Several companies debut in the Mobile World Congress this week some of their handsets, whose price is below $200. Nokia Corp. has introduced the new line Nokia X that runs Android OS with a price starting at $120. BlackBerry unveiled Z3, which costs under $200. It will come out to the market in Indonesia this spring, then to Southeast Asia. Other companies are already offering mobile devices for less than $100.
ZTE Corp. , a Chinese company, announced a Mozilla Firefox OS phone that will be priced at $80. Mozilla said it will introduce a device with a chipmaker from China this year that will be sold for $25.
While Apple and Samsung high-end phones dominate the markets of developed countries, when component costs will drop and features stay the same, it will be difficult to distinguish among smartphones. Pressure could intensify on giant companies' pricing and profit margins and so the battle begins.
Boutique investment bank Rutberg & Co. Managing Dir. Rajeev Chand said the lower-end segment is where the growth is. There are about 800 phones having limited features sold worldwide in 2013.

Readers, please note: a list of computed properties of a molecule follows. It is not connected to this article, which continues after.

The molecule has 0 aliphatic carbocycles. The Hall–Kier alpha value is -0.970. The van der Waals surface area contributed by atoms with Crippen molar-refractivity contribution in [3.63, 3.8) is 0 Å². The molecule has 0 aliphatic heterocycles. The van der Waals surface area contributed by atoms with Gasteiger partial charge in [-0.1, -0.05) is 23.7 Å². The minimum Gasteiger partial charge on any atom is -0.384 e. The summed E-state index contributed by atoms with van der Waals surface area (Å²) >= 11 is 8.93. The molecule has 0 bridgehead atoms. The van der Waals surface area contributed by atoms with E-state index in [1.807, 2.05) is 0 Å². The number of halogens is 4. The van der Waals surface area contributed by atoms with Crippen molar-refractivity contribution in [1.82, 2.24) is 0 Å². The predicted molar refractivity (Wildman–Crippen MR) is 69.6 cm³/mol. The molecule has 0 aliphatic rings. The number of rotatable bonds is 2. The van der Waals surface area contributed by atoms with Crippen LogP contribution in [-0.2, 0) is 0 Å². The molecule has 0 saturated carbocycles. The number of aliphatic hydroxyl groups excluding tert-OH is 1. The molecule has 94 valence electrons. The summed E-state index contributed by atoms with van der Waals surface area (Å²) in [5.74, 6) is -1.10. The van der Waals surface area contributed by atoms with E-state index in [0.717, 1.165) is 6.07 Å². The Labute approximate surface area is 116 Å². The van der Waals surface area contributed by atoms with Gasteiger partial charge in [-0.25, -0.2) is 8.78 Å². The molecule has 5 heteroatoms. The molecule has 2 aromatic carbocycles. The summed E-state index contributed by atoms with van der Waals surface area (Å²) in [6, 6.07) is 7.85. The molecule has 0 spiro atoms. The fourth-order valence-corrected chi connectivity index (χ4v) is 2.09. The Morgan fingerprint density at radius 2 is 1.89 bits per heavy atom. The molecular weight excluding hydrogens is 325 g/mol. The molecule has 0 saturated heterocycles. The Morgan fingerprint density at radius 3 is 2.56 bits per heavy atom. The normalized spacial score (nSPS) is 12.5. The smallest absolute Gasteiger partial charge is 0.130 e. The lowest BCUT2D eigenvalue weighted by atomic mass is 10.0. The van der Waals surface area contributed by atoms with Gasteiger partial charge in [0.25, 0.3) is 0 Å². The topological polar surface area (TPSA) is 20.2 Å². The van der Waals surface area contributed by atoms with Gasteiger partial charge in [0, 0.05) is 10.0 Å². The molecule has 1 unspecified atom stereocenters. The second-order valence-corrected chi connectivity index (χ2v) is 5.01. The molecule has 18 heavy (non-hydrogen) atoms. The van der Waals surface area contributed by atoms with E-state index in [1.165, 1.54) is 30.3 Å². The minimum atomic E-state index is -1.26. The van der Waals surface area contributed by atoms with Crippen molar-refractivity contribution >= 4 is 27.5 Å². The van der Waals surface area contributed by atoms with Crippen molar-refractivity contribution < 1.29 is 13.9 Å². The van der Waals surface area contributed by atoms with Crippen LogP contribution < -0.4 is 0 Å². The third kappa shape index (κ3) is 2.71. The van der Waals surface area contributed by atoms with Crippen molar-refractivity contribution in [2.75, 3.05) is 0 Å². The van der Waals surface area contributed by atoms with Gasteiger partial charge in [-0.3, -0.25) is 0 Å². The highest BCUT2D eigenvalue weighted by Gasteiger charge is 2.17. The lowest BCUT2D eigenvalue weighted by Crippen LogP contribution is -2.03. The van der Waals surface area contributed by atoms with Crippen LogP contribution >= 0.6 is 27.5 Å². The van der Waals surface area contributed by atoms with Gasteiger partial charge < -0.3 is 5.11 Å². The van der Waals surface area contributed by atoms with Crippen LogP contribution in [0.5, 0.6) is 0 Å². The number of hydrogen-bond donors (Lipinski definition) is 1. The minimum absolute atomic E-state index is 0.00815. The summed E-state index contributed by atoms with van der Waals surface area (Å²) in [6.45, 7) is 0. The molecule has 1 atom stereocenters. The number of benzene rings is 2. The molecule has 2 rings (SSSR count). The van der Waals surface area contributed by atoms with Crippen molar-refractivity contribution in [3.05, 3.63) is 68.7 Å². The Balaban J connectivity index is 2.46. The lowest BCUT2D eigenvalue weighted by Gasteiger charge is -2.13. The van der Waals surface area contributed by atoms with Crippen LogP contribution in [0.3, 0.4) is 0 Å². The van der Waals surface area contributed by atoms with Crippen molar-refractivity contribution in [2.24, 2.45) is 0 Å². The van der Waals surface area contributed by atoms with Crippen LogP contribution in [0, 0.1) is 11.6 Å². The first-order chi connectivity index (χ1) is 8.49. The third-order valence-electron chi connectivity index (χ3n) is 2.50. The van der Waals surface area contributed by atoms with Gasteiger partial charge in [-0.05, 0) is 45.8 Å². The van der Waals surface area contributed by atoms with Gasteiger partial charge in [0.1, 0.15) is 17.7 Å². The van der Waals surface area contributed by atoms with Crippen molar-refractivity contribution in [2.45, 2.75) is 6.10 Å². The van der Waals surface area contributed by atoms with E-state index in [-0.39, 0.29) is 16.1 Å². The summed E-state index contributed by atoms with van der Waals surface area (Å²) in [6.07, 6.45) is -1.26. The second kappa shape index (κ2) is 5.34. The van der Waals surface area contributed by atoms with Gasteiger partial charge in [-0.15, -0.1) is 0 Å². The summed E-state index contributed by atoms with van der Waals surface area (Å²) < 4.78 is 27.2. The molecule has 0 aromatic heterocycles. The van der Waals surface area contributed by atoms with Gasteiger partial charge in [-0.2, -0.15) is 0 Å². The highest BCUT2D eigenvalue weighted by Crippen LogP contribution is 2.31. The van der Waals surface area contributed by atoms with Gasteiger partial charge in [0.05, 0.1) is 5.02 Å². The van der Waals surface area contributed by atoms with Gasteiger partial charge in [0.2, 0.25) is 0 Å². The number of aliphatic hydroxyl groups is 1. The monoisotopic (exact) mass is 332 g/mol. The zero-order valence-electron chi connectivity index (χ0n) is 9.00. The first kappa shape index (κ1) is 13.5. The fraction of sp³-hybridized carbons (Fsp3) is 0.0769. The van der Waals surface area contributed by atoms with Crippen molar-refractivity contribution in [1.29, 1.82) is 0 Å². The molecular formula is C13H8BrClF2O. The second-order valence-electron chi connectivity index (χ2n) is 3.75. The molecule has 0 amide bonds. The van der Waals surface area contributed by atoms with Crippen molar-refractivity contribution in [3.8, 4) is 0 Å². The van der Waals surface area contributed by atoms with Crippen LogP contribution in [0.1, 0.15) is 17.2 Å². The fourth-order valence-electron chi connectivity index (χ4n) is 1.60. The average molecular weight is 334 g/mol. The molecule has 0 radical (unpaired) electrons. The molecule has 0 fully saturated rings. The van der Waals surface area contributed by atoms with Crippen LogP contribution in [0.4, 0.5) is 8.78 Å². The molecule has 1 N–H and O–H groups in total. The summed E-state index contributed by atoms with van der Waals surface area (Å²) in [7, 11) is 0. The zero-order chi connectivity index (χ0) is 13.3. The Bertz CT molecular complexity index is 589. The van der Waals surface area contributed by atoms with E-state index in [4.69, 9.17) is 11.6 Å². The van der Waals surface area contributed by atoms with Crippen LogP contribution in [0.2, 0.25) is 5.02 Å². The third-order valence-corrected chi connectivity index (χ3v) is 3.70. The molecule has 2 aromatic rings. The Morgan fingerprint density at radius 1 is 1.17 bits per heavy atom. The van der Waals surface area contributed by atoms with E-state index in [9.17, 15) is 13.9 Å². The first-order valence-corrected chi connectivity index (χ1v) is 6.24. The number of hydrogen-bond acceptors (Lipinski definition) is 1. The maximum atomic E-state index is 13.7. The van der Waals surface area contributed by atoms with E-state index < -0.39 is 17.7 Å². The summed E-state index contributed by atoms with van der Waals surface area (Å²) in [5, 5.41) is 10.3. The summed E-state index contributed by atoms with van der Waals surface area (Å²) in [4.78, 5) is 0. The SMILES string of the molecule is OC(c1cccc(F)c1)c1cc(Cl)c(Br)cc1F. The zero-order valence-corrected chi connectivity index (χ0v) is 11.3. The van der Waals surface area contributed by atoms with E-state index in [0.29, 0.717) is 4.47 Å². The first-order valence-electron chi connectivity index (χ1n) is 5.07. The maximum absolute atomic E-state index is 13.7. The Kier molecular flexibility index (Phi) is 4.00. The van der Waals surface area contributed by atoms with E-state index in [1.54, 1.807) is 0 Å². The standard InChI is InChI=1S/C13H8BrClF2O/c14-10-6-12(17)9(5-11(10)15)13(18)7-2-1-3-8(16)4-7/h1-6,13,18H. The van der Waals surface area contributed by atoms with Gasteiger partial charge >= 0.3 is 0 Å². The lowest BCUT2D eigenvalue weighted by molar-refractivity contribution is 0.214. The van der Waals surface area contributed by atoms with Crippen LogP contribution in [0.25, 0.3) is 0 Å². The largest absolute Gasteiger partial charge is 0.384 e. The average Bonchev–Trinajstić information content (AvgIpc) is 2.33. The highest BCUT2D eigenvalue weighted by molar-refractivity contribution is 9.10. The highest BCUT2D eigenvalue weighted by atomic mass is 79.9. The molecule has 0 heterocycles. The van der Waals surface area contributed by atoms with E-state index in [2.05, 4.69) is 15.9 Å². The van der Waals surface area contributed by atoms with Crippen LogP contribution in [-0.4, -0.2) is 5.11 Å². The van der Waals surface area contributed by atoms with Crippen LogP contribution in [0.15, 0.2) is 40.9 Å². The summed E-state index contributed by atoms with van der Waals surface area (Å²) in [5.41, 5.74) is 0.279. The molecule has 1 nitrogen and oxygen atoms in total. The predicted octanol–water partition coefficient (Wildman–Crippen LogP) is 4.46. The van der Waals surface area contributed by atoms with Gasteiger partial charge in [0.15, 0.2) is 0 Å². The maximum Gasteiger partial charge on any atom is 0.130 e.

When Price Matters
For some consumers, price still matters and Nokia agrees. The firm's mobile phone head Timo Tokkanen said "the fastest growth really is in the affordable smartphone space." A few bucks may not be a big deal in the U.S. or Europe; but for developing countries, they make a big difference.
Firefox browser maker Mozilla is more aggressive in pushing the prices down. It targets those who never had Internet access via mobile devices. Many people may have mobile devices with only the basic features and $70 for a smartphone can be a substantial investment - the cheaper, the better.
Mozilla currently collaborates with Spreadtrum Communications Inc. to create a $25 phone, which is expected to be released this year. The device will have 128 MB RAM and 3.5-inch screen. Samsung Galaxy S5 has 2GB RAM and 5-inch screen.
Johnathan Nightingale, Mozilla Firefox browser and OS business head, said the phone prototype does not and supposed not to feel like Galaxy S5. But it has apps and can access the Internet.
The 'cheap phones' trend may also soon takeover in developed countries, when carriers will let go of their practice of subsidizing phone buys to lock customers to long-term use and contracts. According to Chand, as subsidies decrease, prices of devices will be under pressure.
"How do you get someone to buy your product? You lower the price," Chand saying when interviewed by Wall Street Journal.
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